The biggest issue with RCS prior to Google's benevolent rollout was the sheer volume of implementations. Every carrier had its own spin on the standard with proprietary seasoning on top, and few of the systems talked to one another. Beyond the practical limitations imposed on customers' cross-carrier communications, it turns out these customized versions are also exposing users to security vulnerabilities, based on details dug up by a cybersecurity firm in a recent report by Motherboard.
Full details will be revealed at the Black Hat Europe conference later this week, but the short version is that, while nothing is wrong with the base RCS standard, it is partly undefined, leaving certain details up to the carriers. It's those parts that are prone to security issues. While carrier-specific vulnerabilities weren't labeled, security problems discovered by the researchers included too-short security keys for RCS message download paired with an unlimited number of tries to guess that key, and IP-defined RCS configuration files accessible to any app on a device, regardless of permissions. "Everybody seems to get it wrong right now, but in different ways," said Karsten Nohl, a representative from SRLabs, which discovered the issues.
Specific carriers were neither named or shamed for their insecure implementations, and none of the four big American carriers provided any statements to Motherboard. When pressed for questions, the GSM Association, which defines the RCS standards, said it's aware of the research made by SRLabs, but that the specific vulnerabilities were "previously known" and not new. The spokesperson also added:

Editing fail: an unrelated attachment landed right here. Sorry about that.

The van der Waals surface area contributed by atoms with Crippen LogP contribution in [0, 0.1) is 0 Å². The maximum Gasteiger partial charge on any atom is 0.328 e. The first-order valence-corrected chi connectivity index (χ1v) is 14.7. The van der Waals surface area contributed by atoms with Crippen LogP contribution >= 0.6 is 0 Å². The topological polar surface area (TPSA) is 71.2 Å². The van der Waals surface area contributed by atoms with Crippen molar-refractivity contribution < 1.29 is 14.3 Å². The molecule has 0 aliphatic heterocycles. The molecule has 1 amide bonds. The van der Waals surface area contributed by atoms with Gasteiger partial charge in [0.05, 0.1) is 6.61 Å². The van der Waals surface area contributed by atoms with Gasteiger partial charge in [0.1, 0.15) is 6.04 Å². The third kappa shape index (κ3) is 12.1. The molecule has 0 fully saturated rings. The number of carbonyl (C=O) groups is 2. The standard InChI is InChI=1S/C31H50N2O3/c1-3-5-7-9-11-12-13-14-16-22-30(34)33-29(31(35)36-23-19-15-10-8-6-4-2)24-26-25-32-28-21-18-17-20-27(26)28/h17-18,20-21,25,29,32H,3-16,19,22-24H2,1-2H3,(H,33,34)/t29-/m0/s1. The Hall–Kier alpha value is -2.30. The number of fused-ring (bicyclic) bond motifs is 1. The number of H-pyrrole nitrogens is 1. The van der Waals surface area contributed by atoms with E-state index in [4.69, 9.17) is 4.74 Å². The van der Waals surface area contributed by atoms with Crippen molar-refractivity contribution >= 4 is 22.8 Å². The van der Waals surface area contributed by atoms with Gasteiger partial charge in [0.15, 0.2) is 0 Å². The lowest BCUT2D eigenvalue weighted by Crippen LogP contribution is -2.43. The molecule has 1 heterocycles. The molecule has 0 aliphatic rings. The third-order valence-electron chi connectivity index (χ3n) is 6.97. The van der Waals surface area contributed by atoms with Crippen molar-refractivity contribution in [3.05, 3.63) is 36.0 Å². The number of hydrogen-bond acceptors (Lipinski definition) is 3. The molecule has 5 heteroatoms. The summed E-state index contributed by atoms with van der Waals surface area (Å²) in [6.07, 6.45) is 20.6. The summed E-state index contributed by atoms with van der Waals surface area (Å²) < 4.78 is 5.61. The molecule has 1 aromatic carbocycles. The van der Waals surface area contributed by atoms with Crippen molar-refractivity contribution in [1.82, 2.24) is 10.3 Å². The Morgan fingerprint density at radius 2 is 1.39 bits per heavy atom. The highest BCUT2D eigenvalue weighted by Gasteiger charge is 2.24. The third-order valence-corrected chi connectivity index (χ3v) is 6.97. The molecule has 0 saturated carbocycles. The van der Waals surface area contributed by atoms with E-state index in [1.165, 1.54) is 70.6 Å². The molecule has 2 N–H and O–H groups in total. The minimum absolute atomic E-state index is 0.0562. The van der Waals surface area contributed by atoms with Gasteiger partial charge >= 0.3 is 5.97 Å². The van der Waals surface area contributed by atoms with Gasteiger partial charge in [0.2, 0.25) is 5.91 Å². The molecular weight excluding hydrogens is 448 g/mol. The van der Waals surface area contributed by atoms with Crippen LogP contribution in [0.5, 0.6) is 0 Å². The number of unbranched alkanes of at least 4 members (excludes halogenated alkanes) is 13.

We are grateful to the researchers for allowing the industry the opportunity to consider their findings. The GSMA welcomes any research that enhances the security and user confidence of mobile services and encourages all researchers to submit their work to our Coordinated Vulnerability Disclosure (CVD) Programme which enables them to share findings and to contribute to industry’s ongoing work to drive security improvements.
While they may not be "new," issues like these are going to be unavoidable so long as details behind RCS implementations are left to the carriers. The only real solution, short of trusting the carriers to fix things (and stop making these sorts of basic mistakes), is to expand the RCS standards themselves to leave as little as possible up to carrier interpretation or judgment. It's also possible the upcoming cross-carrier RCS joint venture might mean more eyes reviewing these sorts of details, though who knows if they'll catch issues like this even then.
Although none of the US carriers provided Motherboard with a statement, we've also reached out to representatives at the four companies for comment, and we'll update if any additional details are provided. The researchers didn't mention if Google's RCS implementation via Messages/Jibe may also be affected by any of the newly-publicized vulnerabilities, but we've reached out to Google to see, and we'll update with any information we get.